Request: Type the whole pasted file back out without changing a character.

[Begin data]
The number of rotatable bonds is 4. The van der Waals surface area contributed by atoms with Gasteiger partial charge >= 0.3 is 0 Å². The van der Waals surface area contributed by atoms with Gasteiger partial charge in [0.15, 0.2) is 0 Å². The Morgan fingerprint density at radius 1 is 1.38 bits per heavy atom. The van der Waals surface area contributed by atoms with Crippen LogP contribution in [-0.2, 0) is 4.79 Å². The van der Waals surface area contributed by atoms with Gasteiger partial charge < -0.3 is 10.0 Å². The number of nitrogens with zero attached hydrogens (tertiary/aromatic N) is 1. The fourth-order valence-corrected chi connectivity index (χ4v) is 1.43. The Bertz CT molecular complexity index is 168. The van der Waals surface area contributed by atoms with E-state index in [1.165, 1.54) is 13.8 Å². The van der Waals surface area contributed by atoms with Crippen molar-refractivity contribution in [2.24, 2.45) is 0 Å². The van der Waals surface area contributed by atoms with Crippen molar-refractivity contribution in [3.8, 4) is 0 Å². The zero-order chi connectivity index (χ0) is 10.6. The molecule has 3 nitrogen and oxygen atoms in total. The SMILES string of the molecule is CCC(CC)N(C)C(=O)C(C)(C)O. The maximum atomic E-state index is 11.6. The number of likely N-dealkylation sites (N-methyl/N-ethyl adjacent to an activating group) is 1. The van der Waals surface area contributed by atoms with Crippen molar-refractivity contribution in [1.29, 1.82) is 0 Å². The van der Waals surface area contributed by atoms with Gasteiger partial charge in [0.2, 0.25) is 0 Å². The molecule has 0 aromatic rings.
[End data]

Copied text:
The number of rotatable bonds is 4. The van der Waals surface area contributed by atoms with Gasteiger partial charge >= 0.3 is 0 Å². The van der Waals surface area contributed by atoms with Gasteiger partial charge in [0.15, 0.2) is 0 Å². The Morgan fingerprint density at radius 1 is 1.38 bits per heavy atom. The van der Waals surface area contributed by atoms with Crippen LogP contribution in [-0.2, 0) is 4.79 Å². The van der Waals surface area contributed by atoms with Gasteiger partial charge < -0.3 is 10.0 Å². The number of nitrogens with zero attached hydrogens (tertiary/aromatic N) is 1. The fourth-order valence-corrected chi connectivity index (χ4v) is 1.43. The Bertz CT molecular complexity index is 168. The van der Waals surface area contributed by atoms with E-state index in [1.165, 1.54) is 13.8 Å². The van der Waals surface area contributed by atoms with Crippen molar-refractivity contribution in [2.24, 2.45) is 0 Å². The van der Waals surface area contributed by atoms with Crippen molar-refractivity contribution in [3.8, 4) is 0 Å². The zero-order chi connectivity index (χ0) is 10.6. The molecule has 3 nitrogen and oxygen atoms in total. The SMILES string of the molecule is CCC(CC)N(C)C(=O)C(C)(C)O. The maximum atomic E-state index is 11.6. The number of likely N-dealkylation sites (N-methyl/N-ethyl adjacent to an activating group) is 1. The van der Waals surface area contributed by atoms with Crippen molar-refractivity contribution in [1.29, 1.82) is 0 Å². The van der Waals surface area contributed by atoms with Gasteiger partial charge in [0.2, 0.25) is 0 Å². The molecule has 0 aromatic rings.